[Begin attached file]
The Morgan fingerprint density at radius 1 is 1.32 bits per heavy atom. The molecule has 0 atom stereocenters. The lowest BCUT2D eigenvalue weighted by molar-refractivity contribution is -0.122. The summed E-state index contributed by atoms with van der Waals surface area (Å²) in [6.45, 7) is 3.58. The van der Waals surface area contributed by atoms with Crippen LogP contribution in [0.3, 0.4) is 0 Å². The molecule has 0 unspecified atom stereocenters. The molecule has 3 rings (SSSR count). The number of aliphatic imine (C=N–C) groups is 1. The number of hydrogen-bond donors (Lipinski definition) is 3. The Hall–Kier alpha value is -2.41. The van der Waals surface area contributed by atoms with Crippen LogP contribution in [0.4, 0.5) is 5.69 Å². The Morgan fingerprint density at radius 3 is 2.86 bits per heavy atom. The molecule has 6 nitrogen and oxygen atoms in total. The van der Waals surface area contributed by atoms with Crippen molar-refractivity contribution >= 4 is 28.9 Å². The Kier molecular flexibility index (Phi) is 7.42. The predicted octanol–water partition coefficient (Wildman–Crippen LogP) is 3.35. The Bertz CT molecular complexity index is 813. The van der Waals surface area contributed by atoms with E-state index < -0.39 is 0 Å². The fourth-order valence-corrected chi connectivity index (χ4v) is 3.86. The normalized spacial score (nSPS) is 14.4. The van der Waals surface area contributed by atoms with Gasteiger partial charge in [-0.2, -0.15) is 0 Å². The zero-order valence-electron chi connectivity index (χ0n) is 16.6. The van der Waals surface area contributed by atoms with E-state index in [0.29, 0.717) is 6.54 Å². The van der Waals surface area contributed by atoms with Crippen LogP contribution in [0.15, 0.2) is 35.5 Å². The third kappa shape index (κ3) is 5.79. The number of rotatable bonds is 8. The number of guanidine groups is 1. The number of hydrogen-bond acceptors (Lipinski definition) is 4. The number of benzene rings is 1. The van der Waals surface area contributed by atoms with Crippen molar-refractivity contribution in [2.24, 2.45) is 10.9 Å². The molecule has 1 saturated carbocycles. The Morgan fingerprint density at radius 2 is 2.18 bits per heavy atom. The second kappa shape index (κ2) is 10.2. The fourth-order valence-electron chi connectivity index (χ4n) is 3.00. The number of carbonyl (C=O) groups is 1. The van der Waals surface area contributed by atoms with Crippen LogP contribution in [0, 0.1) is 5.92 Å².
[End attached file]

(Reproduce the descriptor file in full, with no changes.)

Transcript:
The Morgan fingerprint density at radius 1 is 1.32 bits per heavy atom. The molecule has 0 atom stereocenters. The lowest BCUT2D eigenvalue weighted by molar-refractivity contribution is -0.122. The summed E-state index contributed by atoms with van der Waals surface area (Å²) in [6.45, 7) is 3.58. The van der Waals surface area contributed by atoms with Crippen LogP contribution in [0.3, 0.4) is 0 Å². The molecule has 0 unspecified atom stereocenters. The molecule has 3 rings (SSSR count). The number of aliphatic imine (C=N–C) groups is 1. The number of hydrogen-bond donors (Lipinski definition) is 3. The Hall–Kier alpha value is -2.41. The van der Waals surface area contributed by atoms with Crippen LogP contribution in [0.4, 0.5) is 5.69 Å². The Morgan fingerprint density at radius 3 is 2.86 bits per heavy atom. The molecule has 6 nitrogen and oxygen atoms in total. The van der Waals surface area contributed by atoms with Crippen molar-refractivity contribution >= 4 is 28.9 Å². The Kier molecular flexibility index (Phi) is 7.42. The predicted octanol–water partition coefficient (Wildman–Crippen LogP) is 3.35. The Bertz CT molecular complexity index is 813. The van der Waals surface area contributed by atoms with E-state index < -0.39 is 0 Å². The fourth-order valence-corrected chi connectivity index (χ4v) is 3.86. The normalized spacial score (nSPS) is 14.4. The van der Waals surface area contributed by atoms with Gasteiger partial charge in [-0.2, -0.15) is 0 Å². The zero-order valence-electron chi connectivity index (χ0n) is 16.6. The van der Waals surface area contributed by atoms with E-state index in [0.29, 0.717) is 6.54 Å². The van der Waals surface area contributed by atoms with Crippen LogP contribution in [0.15, 0.2) is 35.5 Å². The third kappa shape index (κ3) is 5.79. The number of rotatable bonds is 8. The number of guanidine groups is 1. The number of hydrogen-bond acceptors (Lipinski definition) is 4. The number of benzene rings is 1. The van der Waals surface area contributed by atoms with Crippen molar-refractivity contribution in [2.24, 2.45) is 10.9 Å². The molecule has 1 saturated carbocycles. The Morgan fingerprint density at radius 2 is 2.18 bits per heavy atom. The second kappa shape index (κ2) is 10.2. The fourth-order valence-electron chi connectivity index (χ4n) is 3.00. The number of carbonyl (C=O) groups is 1. The van der Waals surface area contributed by atoms with Crippen LogP contribution in [0, 0.1) is 5.92 Å².